The TAIEX yesterday fell 177.59 points following overnight losses on US markets and growing inflation concerns. Selling focused on shipping stocks and was seen almost across the board.
“Volatility on the US markets dampened market confidence here, so the local main board came under pressure soon after the market opened and the weakness continued into the end of the session,” Concord Securities Co (康和證券) analyst Kerry Huang (黃志祺) said.
“Growing international crude prices raised worries about inflation and also boosted fears over the impact on a global economic recovery amid COVID-19,” Huang added.
The TAIEX closed down 1.07 percent at 16,462.84. Turnover totaled NT$278.299 billion (US$9.89 billion), with foreign institutional investors selling a net NT$16.76 billion of shares on the main board.
Huang said that non-tech stocks were the target of selling, led by the shipping industry.
The transportation sector, where major shipping stocks are traded, plunged 7.55 percent. Container cargo shipper Yang Ming Marine Transport Corp (陽明海運) fell 9.71 percent to NT$87.4, Evergreen Marine Corp (長榮海運) lost 9.5 percent to NT$90.5 and Wan Hai Lines Ltd (萬海航運) dropped 9.44 percent to NT$153.5.
Bulk cargo shipper U-Ming Marine Transport Corp (裕民航運) plunged 10 percent — the daily limit — to NT$65.7.
“Retail investors favored margin trading to buy shipping stocks and now heavy losses among these stocks triggered margin calls, leading investors to cut their holdings,” Huang said.
Evergreen Marine shares sat on more than NT$30 billion in margin trading, potentially paving the way for more margin calls, he said.
Losses on the broader market tapered off after the bellwether electronics sector rallied from an earlier downturn with the help of late-session buying.
“The bright spot was that TSMC recouped all of its earlier losses,” Huang said, referring to contract chipmaker Taiwan Semiconductor Manufacturing Co (TSMC, 台積電).
Shares of TSMC closed unchanged at NT$575, after hitting a low of NT$564. Led by TSMC — the most heavily weighted stock on the local market — the electronics index closed down 0.84 percent.
“Judging from a weaker [New] Taiwan dollar today, I suspect that the buying of TSMC came from government-led funds, instead of foreign institutional investors, in a bid to prevent the TAIEX from falling farther,” Huang said.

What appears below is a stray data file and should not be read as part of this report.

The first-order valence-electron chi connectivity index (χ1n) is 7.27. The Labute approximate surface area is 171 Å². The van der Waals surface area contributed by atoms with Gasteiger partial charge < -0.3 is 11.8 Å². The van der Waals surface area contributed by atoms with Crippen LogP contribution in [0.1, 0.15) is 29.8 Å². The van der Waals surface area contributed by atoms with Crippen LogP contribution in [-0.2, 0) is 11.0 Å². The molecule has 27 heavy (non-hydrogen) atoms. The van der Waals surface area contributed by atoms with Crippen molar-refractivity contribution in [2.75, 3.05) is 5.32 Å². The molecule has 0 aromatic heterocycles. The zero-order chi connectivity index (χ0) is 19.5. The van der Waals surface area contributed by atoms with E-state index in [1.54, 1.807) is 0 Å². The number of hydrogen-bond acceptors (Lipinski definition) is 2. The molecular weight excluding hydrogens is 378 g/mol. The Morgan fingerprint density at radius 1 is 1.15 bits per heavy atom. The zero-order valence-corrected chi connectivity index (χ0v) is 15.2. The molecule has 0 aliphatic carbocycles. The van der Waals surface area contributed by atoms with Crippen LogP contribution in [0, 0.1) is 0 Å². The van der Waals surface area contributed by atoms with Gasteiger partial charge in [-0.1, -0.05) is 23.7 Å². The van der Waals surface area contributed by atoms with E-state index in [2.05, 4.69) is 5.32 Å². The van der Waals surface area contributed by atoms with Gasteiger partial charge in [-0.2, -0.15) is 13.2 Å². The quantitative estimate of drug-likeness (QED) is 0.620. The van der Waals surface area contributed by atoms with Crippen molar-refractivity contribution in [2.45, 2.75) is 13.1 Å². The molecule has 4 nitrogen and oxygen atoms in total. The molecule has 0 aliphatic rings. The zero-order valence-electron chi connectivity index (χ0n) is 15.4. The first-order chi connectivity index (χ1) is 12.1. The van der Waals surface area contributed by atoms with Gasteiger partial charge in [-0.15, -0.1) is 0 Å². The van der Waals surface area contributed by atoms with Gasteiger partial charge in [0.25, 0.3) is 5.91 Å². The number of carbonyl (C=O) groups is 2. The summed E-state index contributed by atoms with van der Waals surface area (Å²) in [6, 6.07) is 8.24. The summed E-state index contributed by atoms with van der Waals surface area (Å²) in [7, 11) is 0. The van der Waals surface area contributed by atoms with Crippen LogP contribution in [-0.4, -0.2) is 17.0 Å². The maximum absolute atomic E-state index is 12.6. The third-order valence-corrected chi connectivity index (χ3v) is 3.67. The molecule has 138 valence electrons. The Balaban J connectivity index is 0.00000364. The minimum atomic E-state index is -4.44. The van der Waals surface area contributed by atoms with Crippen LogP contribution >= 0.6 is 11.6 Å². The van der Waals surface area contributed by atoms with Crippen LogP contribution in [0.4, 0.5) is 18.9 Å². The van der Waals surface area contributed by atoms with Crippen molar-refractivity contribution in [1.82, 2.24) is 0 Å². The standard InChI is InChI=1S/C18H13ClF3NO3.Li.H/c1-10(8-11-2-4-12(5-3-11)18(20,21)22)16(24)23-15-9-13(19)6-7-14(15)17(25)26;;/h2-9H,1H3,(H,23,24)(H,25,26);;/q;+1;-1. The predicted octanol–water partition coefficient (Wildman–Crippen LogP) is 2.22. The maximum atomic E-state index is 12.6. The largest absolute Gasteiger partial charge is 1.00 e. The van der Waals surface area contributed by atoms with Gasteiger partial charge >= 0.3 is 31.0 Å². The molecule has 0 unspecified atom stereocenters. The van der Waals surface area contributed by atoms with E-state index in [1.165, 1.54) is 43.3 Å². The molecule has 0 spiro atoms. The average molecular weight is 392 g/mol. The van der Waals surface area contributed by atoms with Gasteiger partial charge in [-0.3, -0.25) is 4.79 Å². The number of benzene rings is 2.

The TAIEX could see short-term technical support at about 16,162 points, which was an intraday low on Tuesday last week, Huang said, but investors “had better watch closely how fast crude oil prices and the benchmark 10-year US Treasury yield move higher, as the changes will move the global markets.”
SELF-SUFFICIENCY: Alibaba is one of a number of Chinese firms that has answered Beijing’s call to invest in the development of cutting-edge technologies Alibaba Group Holding Ltd (阿里巴巴) yesterday unveiled a new server chip that is based on advanced 5-nanometer technology, marking a milestone in China’s pursuit of semiconductor self-sufficiency. The Chinese tech giant’s newest chip is based on micro-architecture provided by the SoftBank Group Corp-owned Arm Ltd, it said. Alibaba, which is holding its annual cloud summit in Hangzhou, China, said that the chip is to be used in its own data centers in the “near future” and would not, for the time being, be sold commercially. “Customizing our own server chips is consistent with our ongoing efforts toward boosting our computing capabilities with better
Production at Taiwan Semiconductor Manufacturing Corp’s (TSMC, 台積電) fabs was not affected by a fire at a construction site for a water recycling facility in the Southern Taiwan Science Park in Tainan. The world’s biggest contract chipmaker said that the construction site is not adjacent to its fabs, which were unaffected. CTCI Corp (中鼎工程) is responsible for the construction of the facility, which it is to operate itself once it is completed, the chipmaker said. The facility caught fire at about 11am, and the blaze was brought under control about 30 minutes after the incident was reported, the Southern Taiwan Science Park Administration
AGGRESSIVE STEP: With the new processors, Apple is aiming at the high-end chips Intel has provided for the MacBook Pro and other top-end Macs for about 15 years Apple Inc on Monday took the most aggressive step yet to strip Intel Corp chips from its computers, announcing more powerful homegrown Mac processors alongside a total revamp of its MacBook Pro laptop computers. The company showcased the chips at an event called “Unleashed,” which also included its latest audio products. The new components, called the M1 Pro and M1 Max chips, are 70 percent faster than its M1 predecessors, Apple said. It also unveiled a redesigned MacBook Pro, adding larger screens, MagSafe charging and better resolution. With the new processors and devices, Apple is aiming squarely at the high-end chips that Intel has
‘NO NEGOTIATING’: Acer spokesperson Steven Chung said customers in India whose data were affected were informed, while no user data in Taiwan was compromised PC vendor Acer Inc (宏碁) yesterday confirmed that it was hacked twice in one week — once in Taiwan and once in India — but denied any damage or leak of customer data. Acer spokesperson Steven Chung (鐘興維) said that the customers in India whose data were affected were informed, while no user data in Taiwan was compromised. The hackers have tried to initiate communication, but Acer has not responded, Chung said. “We are not going to negotiate and it is not company policy to pay ransom to hackers,” he said. Upon detecting the hack, Acer initiated all security protocols and conducted